Is she being truthful when she says she is full or can't eat anymore or can't swallow? I don't think she has the body image issues that come with anorexia, I just don't know if she genuinely physically struggles to eat, or it's something else and I'm being played.
She eats all sorts of things during the night. I am starting to leave things in her room to eat, so she doesn't hurt herself going downstairs, but she will often eat that and then raid the fridge as well. Is this something I should be preventing? Or just be glad she is eating? I have had to hide eggs and meat because of her trying to eat them raw.
mjkz

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Reply with quote  #7 
Quote:
I hate to see her so distressed.

One of the things I think all of us have had to work on is our own distress tolerance.  You can't take this away for her and it seems backwards but trying to soothe her will often times increase the distress.  One of the things that a lot of us have found is that being very steady (This is what you need, keep eating, etc.) and distraction are the best tools during those distressful times.

Quote:
What are we aiming for?


I don't know about you but I'm aiming for the best quality of life for my daughter.  Recovery means something different for every person in subtle ways like for instance if I said I want my daughter to be able to eat intuitively and never have Ed thoughts-that would be recovery.  It is not realistic for my daughter to be honest because she doesn't get hungry and she still has the thoughts.  My idea of recovery for her is she can follow a very rough meal plan with flexibility, be able to eat enough to keep her healthy and stable, doing what she wants to do.  She may stop having the thoughts at some point in the future but right now she eats in spite of what she is thinking and doesn't let her thoughts dictate her actions.  Feelings are just feelings.  They won't kill you and they don't have to lead to action.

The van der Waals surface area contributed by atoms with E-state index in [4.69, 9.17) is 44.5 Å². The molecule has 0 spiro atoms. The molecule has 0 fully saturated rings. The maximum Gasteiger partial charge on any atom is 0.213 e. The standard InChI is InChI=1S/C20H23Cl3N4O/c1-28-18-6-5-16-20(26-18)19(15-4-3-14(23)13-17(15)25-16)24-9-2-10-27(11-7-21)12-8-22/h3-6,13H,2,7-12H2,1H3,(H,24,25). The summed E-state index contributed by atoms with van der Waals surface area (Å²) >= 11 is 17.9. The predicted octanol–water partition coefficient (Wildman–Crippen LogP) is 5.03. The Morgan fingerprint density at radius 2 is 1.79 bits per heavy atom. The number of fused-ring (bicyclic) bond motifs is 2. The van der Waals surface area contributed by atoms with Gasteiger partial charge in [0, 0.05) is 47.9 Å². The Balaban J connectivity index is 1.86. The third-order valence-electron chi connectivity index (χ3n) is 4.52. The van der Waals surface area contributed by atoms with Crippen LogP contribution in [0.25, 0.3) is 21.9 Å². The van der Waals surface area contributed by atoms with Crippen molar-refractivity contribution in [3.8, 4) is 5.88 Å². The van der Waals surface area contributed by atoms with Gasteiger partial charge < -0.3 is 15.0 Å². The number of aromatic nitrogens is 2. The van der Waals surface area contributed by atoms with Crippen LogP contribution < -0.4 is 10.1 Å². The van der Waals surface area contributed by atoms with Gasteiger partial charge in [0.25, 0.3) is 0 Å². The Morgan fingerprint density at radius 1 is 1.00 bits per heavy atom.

Quote:
Is she being truthful when she says she is full or can't eat anymore or can't swallow?


Hard to tell.  Refeeding is physically uncomfortable so she could be telling the truth or just using it as an excuse not to eat more. You still keep feeding and pushing but some people have found a heating pad to be invaluable for the inevitable stomach aches.

Quote:
I just don't know if she genuinely physically struggles to eat, or it's something else and I'm being played.


It doesn't really matter which one of the two it is. The treatment is still the same.  You can successfully treat an ED without ever knowing why something is happening.  Just keep feeding.


deenl

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Reply with quote  #8 
Hi jean409 and welcome,

There is indeed a very steep learning curve for all carers of patients with eating disorders. I think pretty much everyone here will tell you that the first couple of months were spent reading and learning. 

The most fundamental step is nutritional rehabilitation, that is refeeding. And it is hard but it will mean firstly, safety from the physical dangers of malnutrition and after a period of time the beginning of brain healing. Very many of the psychological symptoms of an eating disorder are the same a the psychological symptoms for starvation. This, of course, is easier said than done.